Recently, an interviewer asked me, "What would you do in the case that a user, co-worker, or your superivisor criticized or
yelled at you about your work?" and "What about in general, what would you do when someone, whether you know him/her or not,
criticized or yelled at you?"
I know that this question is directed towards finding out about my personality but what would be a good answer? Do I answer
that I would yell back at the person, walk away, ignore the person, or what? I am guessing that it depends on what type of
person the interviewer is looking for. If I say that I don't talk (yell) back, what if the interviewer wants someone who stands
up for him/herself.
Our present economy makes recruiting and sourcing an extremely exacting science. The amount of time spent in finding the right
person for the job is critical and every aspect of ascertaining that you've got a good fit is necessary before making an offer.
Hire the wrong person or present the wrong candidate (in the case of a recruiter) and the costs increase in many directions.
The recruiter will have a lot of work to do to keep the client. The client will either have to fire the bad fit or spend even
more money on hoping additional training or retraining will make the square block fit in the round hole.
So, it's one thing to answer honestly. It's another to say what you think the interviewer wants to hear. The interviewer is
looking for a number of things, an honest answer and self assessment among them.
Pandering to the Interviewer
Pandering to the interviewer, telling them what they want to hear, is convenient but ineffective. Not only will the interviewer
see through this, they will more or less either tune you out then and there and merely go through the motions of any further
interview or else they will listen even more attentively to see how many other fabrications you'll come up with.
Better to take a moment to consider the question, who you are, what your style is, then formulate the "best foot forward"
answer and speak.
Criticism is something that is given with great difficulty. When it is expressed, it is usually done in order to help the
person see where there can be improvement. The person who criticizes for the sake of making theirself feel superior at the
expense of another's self esteem is the mark of someone who is not yet mature and requires a great deal of mentoring and training.
They are as poor a risk as the one who yells in response to criticism.
One of the signs of a good manager or good management material is a person who is unflappable. That is to say, the person
stays cool under the most rigorous of circumstances. Not only is this a sign of a good manager, it also shows the person
has a high degree of emotional maturity. They can take criticism as a constructive and use it to their benefit and that of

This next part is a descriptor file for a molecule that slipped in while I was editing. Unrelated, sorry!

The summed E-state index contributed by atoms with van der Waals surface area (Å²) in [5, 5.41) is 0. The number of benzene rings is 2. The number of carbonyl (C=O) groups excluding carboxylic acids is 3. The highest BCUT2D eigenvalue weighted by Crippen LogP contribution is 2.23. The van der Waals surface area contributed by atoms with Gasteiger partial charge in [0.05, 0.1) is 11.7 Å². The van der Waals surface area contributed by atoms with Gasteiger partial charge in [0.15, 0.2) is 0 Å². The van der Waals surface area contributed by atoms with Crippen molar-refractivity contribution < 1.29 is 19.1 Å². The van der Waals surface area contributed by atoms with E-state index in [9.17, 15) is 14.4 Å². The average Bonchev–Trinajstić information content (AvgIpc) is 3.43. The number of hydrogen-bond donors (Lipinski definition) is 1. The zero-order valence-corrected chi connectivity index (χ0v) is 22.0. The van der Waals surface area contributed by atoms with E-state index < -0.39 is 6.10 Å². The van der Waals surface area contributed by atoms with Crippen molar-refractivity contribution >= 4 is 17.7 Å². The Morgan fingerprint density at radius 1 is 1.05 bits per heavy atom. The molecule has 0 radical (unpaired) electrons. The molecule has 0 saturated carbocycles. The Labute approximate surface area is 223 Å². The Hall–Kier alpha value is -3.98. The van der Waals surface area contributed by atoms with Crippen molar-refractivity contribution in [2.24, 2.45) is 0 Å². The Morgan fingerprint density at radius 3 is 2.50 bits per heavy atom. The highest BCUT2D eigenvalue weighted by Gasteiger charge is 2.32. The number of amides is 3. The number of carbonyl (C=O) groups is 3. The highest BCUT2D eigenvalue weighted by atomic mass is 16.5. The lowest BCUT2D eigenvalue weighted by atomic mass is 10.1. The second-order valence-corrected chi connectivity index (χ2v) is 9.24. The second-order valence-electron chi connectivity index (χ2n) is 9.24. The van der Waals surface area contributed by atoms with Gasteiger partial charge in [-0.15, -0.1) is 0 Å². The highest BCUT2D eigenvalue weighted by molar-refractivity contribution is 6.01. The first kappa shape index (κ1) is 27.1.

When a person has a volatile or hostile response to criticism, major red flags should go up for everyone concerned. This person
has little self control, a low degree of emotional maturity, gives very little thought to acts and consequences, and is poor
management material. Additionally, this is one of the indicators of a person who could become violent under the right circumstances.
The liabilities are high with this type of profile. The candidate will be bypassed. It's just as well given some of the findings
from SHRM, "Workplace Violence & Media Technology." The fit would be bad for both sides.
Goodwill is an important asset of every company. Part of the intangible elements that make up goodwill are quick, responsive
customer service, professionalism, good problem-solving skills, tact, and a positive, upbeat attitude, in addition to good,
sound knowledge of your area of responsibility. Another aspect of goodwill is being able to be nonplussed under the most trying
of circumstances. These are all signs of good management material -- a person who is mature and responsible.
Unfortunately, many businesses are now employing people who do not hold those values dear and are not concerned with repeat
business. Instead these employees focus on the here and now and totally disregard nurturing growth of customers and co-worker
relationships. Yelling in response to criticism is one indicator that a person is lacking in goodwill and professional skills.
It is best to bypass that person and look for a better candidate, whether for management or not.
One good thing that is now occurring in business, with costs rising so much and few areas for reducing those costs, is to
screen candidates carefully to determine whether they possess these goodwill skills or have the potential to develop them
further if there are signs that those skills are in place. Another good thing that is happening is the move toward no tolerance
when it comes to violence in the workplace and violence in general.
Another important aspect of how a person handles criticism is managing that type of input from a client. Jeanne Gannon provides
some extremely useful suggestions in her article on "How to respond to criticism from your client." This is a time to listen carefully, not argue. This is a time to take note of what is being said and respond with tact,
professionalism, and maturity.
Management Material and Training
A good manager will listen not only to the client but to their staff. A good manager, according to Amanda Besemer in "Creativity and Innovation" discusses the operative dynamics of being able to give construcive criticism and giving and receiving it. Basically, this
is a valued period of learning and gaining more from the client and your relationship. It's also a time to foster company
loyalty. This is a great time for idea generation, overcoming the staid past, building team spirit and cohesiveness, role
modeling for senior managers.